On 4 December the KGB announced that Fr Lazar was no longer in custody. Strekh, the head of the KGB press service, told the media that "the KGB confirms that on 3 December on agreement with the General Prosecutor's Office, the pre-trial restriction of detention in custody of the accused, Vladimir Mikhailovich Lazar [Fr Vladislav Lazar], was replaced by restrictions on movement under Article 119 of the Belarus Criminal Procedure Code". No confirmation of Strekh's statement appeared on the KGB website.
Speaking to Forum 18, Strekh declined to add anything to what he had told the local media earlier. "All we can say can be found in the official KGB announcement on the internet. Study Article 119 of the Belarus Criminal Procedure Code," he recommended.
"A complete surprise"
Fr Sanko of the Bishops' Conference admitted to Forum 18 that Fr Lazar's release had been "a complete surprise". However, he refused to give any information concerning the details of his release and transfer to house arrest. "You can get all the official information on our website," he told Forum 18.
Lunyova, a journalist of "Narodnaya Volya" (People's Will) newspaper, said that he had been released from prison "very unexpectedly". "Neither his lawyer, nor his family were informed about it," she told Forum 18. "I can't understand why they called the Nuncio."
She added that despite his release, neither Fr Lazar nor his family are allowed to communicate with the press. Asked where he is currently located, the journalist replied that she could not give this information on the phone. "All I can say is that he is not in Minsk now."
Former Prosecutor's Office investigator Oleg Volchek, now a human rights defender, told the Charter 97 news website on 4 December that according to his informal sources, Fr Lazar was released from the KGB detention centre because he denied all the charges.
According to the KGB and General Prosecutor's Office resolution, Fr Lazar has now been placed under restrictions on his movement. Article 120 of the Criminal Procedure Code governs "restrictions on movement and appropriate conduct". It notes that the accused or the suspect is confined to his place of residence "unless he gets the appropriate permission to leave from the investigation institution or the court, he is obliged not to impede the investigation process and legal proceedings, and to come when summoned to the investigating body. In case of violations by the accused or the suspect, a stricter measure can be applied of which he must be informed when his signature is being taken".
Lunyova told Forum 18 that it was not decided yet where the priest would reside. "Maybe he'll stay at his parents', maybe he'll rent an apartment," she commented.
No return to parish?
It remains unclear whether Fr Lazar will be able to return to serve as a parish priest. At the time of his arrest in May, he was priest of the Descent of the Holy Spirit parish in Borisov [Barysaw] in Minsk Region. Fr Sanko of the Bishops' Conference confirmed to Forum 18 that Fr Lazar had been replaced in the parish by another priest, Fr Aleksei Romanchuk. "This is a developing parish and it cannot be without a priest," he told Forum 18.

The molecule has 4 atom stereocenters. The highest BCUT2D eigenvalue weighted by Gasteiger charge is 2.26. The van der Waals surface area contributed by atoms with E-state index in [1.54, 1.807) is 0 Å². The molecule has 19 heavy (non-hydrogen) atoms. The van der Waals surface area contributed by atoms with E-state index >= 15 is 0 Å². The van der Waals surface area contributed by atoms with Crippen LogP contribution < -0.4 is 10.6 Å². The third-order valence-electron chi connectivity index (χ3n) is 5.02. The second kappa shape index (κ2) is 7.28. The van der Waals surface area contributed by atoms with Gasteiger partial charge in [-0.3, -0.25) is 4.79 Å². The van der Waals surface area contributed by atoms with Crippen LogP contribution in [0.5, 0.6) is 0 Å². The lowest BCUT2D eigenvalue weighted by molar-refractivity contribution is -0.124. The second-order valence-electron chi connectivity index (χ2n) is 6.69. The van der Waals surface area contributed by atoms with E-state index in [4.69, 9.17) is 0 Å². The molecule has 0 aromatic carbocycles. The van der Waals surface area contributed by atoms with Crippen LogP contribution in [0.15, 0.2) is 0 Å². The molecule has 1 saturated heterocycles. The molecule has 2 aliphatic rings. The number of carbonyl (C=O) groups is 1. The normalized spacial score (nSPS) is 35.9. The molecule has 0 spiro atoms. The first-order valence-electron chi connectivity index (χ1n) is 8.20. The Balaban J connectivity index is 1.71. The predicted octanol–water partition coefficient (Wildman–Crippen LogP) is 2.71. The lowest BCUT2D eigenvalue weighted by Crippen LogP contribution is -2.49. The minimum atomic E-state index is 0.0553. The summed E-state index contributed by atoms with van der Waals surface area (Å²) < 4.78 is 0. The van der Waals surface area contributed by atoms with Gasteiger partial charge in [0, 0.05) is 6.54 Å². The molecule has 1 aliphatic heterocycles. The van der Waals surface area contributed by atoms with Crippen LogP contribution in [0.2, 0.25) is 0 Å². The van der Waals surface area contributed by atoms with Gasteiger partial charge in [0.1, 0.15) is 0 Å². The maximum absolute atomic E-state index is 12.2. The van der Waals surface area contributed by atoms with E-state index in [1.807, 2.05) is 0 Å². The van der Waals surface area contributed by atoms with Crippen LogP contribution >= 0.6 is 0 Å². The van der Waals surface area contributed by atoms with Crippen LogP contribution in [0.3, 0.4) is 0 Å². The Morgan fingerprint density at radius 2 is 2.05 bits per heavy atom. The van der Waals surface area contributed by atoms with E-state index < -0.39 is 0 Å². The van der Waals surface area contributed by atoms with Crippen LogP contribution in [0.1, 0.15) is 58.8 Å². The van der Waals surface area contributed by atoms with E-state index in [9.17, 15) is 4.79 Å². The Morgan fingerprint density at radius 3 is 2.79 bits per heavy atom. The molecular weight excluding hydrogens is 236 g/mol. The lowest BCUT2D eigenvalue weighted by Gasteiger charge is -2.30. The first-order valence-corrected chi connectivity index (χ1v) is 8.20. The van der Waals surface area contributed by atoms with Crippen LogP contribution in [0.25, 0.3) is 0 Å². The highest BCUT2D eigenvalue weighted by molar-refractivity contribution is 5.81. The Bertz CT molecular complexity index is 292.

The director of the Belarus Catholic Church's website, Fr Yury Martinovich, similarly expressed doubts to Belapan news agency on 4 December that Fr Lazar would return to Borisov.
Six months' detention
Fr Lazar was arrested on 31 May on treason charges. Only two weeks after his arrest was his family informed of it. Two months later, the family was allowed to pass him some basic things like hygienic items and some clothes. The Bible and other religious literature were not allowed. No family visits were allowed and nor were clergy visits – except one (see F18News 15 October 2013 http://www.forum18.org/archive.php?article_id=1886).
"From the beginning this detention appeared very weird, considering the fact that neither family, nor friends, nor parishioners could find out where he was," human rights defender Volchek commented to Charter 97. "Vladislav Lazar's whereabouts was kept secret as if he were the head of an extremely dangerous criminal syndicate, whose arrest should be hushed up. I suspected some trick since the KGB didn't give explanations straight away." He insisted that for him Fr Lazar would remain a prisoner of conscience and a victim of politics.
The journalist Lunyova was worried during his detention that Fr Lazar would not survive until any trial. "They tried to break his spirit by depriving him of clergy visits, religious literature and correspondence," she complained to Forum 18. She said that in the KGB detention centre the prisoners are not allowed to wash their clothes. "Can you imagine staying in the same pair of socks and the same clothes for two months?" she exclaimed.
Fr Sanko lamented to Forum 18 on 2 December – before Fr Lazar's transfer to house arrest - that people often accused the Church of inaction and indifference. "People forget one very important thing: Fr Vladislav is not only a priest, not only a fellow Catholic but he is our brother, and we are not going to give up on him." He insisted that the Church was doing its best to take care of Fr Lazar, passing him warm clothes and other basic items.